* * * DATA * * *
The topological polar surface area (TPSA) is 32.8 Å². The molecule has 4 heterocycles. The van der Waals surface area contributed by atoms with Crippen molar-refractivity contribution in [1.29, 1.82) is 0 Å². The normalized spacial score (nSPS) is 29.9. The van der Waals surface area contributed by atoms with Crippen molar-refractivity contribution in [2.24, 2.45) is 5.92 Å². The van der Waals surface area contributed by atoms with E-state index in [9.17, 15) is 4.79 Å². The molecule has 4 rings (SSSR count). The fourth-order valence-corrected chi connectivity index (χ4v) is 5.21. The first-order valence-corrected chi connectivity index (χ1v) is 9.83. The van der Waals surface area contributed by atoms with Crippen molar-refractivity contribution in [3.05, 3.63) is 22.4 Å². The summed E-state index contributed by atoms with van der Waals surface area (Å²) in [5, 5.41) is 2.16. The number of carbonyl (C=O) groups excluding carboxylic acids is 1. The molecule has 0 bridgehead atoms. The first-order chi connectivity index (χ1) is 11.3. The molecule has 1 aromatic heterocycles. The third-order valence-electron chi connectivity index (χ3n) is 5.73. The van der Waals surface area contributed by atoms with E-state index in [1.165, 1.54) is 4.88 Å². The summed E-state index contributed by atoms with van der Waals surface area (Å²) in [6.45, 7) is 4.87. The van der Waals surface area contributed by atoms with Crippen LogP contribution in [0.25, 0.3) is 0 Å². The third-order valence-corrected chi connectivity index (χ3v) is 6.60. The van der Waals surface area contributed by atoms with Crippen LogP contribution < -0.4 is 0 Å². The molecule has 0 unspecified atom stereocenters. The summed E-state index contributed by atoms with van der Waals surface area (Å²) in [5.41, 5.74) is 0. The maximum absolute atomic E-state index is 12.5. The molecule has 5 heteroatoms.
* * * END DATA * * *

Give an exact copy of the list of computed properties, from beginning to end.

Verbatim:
The topological polar surface area (TPSA) is 32.8 Å². The molecule has 4 heterocycles. The van der Waals surface area contributed by atoms with Crippen molar-refractivity contribution in [1.29, 1.82) is 0 Å². The normalized spacial score (nSPS) is 29.9. The van der Waals surface area contributed by atoms with Crippen molar-refractivity contribution in [2.24, 2.45) is 5.92 Å². The van der Waals surface area contributed by atoms with E-state index in [9.17, 15) is 4.79 Å². The molecule has 4 rings (SSSR count). The fourth-order valence-corrected chi connectivity index (χ4v) is 5.21. The first-order valence-corrected chi connectivity index (χ1v) is 9.83. The van der Waals surface area contributed by atoms with Crippen molar-refractivity contribution in [3.05, 3.63) is 22.4 Å². The summed E-state index contributed by atoms with van der Waals surface area (Å²) in [5, 5.41) is 2.16. The number of carbonyl (C=O) groups excluding carboxylic acids is 1. The molecule has 0 bridgehead atoms. The first-order chi connectivity index (χ1) is 11.3. The molecule has 1 aromatic heterocycles. The third-order valence-electron chi connectivity index (χ3n) is 5.73. The van der Waals surface area contributed by atoms with E-state index in [1.165, 1.54) is 4.88 Å². The summed E-state index contributed by atoms with van der Waals surface area (Å²) in [6.45, 7) is 4.87. The van der Waals surface area contributed by atoms with Crippen LogP contribution in [0.25, 0.3) is 0 Å². The third-order valence-corrected chi connectivity index (χ3v) is 6.60. The van der Waals surface area contributed by atoms with Crippen LogP contribution < -0.4 is 0 Å². The molecule has 0 unspecified atom stereocenters. The summed E-state index contributed by atoms with van der Waals surface area (Å²) in [5.41, 5.74) is 0. The maximum absolute atomic E-state index is 12.5. The molecule has 5 heteroatoms.